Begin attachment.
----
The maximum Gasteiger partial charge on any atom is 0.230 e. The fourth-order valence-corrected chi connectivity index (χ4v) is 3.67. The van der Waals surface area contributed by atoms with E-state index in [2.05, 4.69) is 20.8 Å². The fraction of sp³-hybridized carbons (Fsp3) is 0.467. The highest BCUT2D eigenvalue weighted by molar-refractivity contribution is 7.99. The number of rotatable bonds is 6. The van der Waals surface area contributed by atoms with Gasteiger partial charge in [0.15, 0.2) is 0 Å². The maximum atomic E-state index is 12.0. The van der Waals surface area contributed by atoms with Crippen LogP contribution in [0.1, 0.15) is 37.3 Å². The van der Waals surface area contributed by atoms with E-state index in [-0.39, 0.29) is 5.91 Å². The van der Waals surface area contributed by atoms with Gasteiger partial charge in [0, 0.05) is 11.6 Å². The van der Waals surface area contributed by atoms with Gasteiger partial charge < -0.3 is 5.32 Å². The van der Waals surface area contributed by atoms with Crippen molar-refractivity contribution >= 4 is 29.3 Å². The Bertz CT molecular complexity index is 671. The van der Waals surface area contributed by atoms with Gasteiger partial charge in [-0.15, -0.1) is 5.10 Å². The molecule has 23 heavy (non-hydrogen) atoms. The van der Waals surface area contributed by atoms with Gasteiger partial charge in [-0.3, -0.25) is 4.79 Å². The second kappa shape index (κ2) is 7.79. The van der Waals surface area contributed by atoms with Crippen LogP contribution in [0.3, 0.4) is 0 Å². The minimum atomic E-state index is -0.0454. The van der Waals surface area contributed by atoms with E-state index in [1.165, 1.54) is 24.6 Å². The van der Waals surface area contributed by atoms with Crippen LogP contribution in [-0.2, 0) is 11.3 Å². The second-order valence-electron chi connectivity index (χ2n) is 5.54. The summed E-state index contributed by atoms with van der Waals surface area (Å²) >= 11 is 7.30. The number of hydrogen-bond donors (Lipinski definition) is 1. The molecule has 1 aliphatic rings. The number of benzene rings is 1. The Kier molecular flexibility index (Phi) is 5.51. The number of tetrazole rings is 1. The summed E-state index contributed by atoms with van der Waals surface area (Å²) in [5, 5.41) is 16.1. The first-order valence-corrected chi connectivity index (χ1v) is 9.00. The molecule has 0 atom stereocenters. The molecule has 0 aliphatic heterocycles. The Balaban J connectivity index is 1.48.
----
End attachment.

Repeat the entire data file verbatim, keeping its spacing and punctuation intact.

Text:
The maximum Gasteiger partial charge on any atom is 0.230 e. The fourth-order valence-corrected chi connectivity index (χ4v) is 3.67. The van der Waals surface area contributed by atoms with E-state index in [2.05, 4.69) is 20.8 Å². The fraction of sp³-hybridized carbons (Fsp3) is 0.467. The highest BCUT2D eigenvalue weighted by molar-refractivity contribution is 7.99. The number of rotatable bonds is 6. The van der Waals surface area contributed by atoms with Gasteiger partial charge in [0.15, 0.2) is 0 Å². The maximum atomic E-state index is 12.0. The van der Waals surface area contributed by atoms with Crippen LogP contribution in [0.1, 0.15) is 37.3 Å². The van der Waals surface area contributed by atoms with E-state index in [-0.39, 0.29) is 5.91 Å². The van der Waals surface area contributed by atoms with Gasteiger partial charge in [0, 0.05) is 11.6 Å². The van der Waals surface area contributed by atoms with Gasteiger partial charge < -0.3 is 5.32 Å². The van der Waals surface area contributed by atoms with Crippen molar-refractivity contribution >= 4 is 29.3 Å². The Bertz CT molecular complexity index is 671. The van der Waals surface area contributed by atoms with Gasteiger partial charge in [-0.15, -0.1) is 5.10 Å². The molecule has 23 heavy (non-hydrogen) atoms. The van der Waals surface area contributed by atoms with Gasteiger partial charge in [-0.3, -0.25) is 4.79 Å². The second kappa shape index (κ2) is 7.79. The van der Waals surface area contributed by atoms with Crippen LogP contribution in [0.3, 0.4) is 0 Å². The minimum atomic E-state index is -0.0454. The van der Waals surface area contributed by atoms with E-state index in [1.165, 1.54) is 24.6 Å². The van der Waals surface area contributed by atoms with Crippen LogP contribution in [-0.2, 0) is 11.3 Å². The second-order valence-electron chi connectivity index (χ2n) is 5.54. The summed E-state index contributed by atoms with van der Waals surface area (Å²) >= 11 is 7.30. The number of hydrogen-bond donors (Lipinski definition) is 1. The molecule has 1 aliphatic rings. The number of benzene rings is 1. The Kier molecular flexibility index (Phi) is 5.51. The number of tetrazole rings is 1. The summed E-state index contributed by atoms with van der Waals surface area (Å²) in [5, 5.41) is 16.1. The first-order valence-corrected chi connectivity index (χ1v) is 9.00. The molecule has 0 atom stereocenters. The molecule has 0 aliphatic heterocycles. The Balaban J connectivity index is 1.48.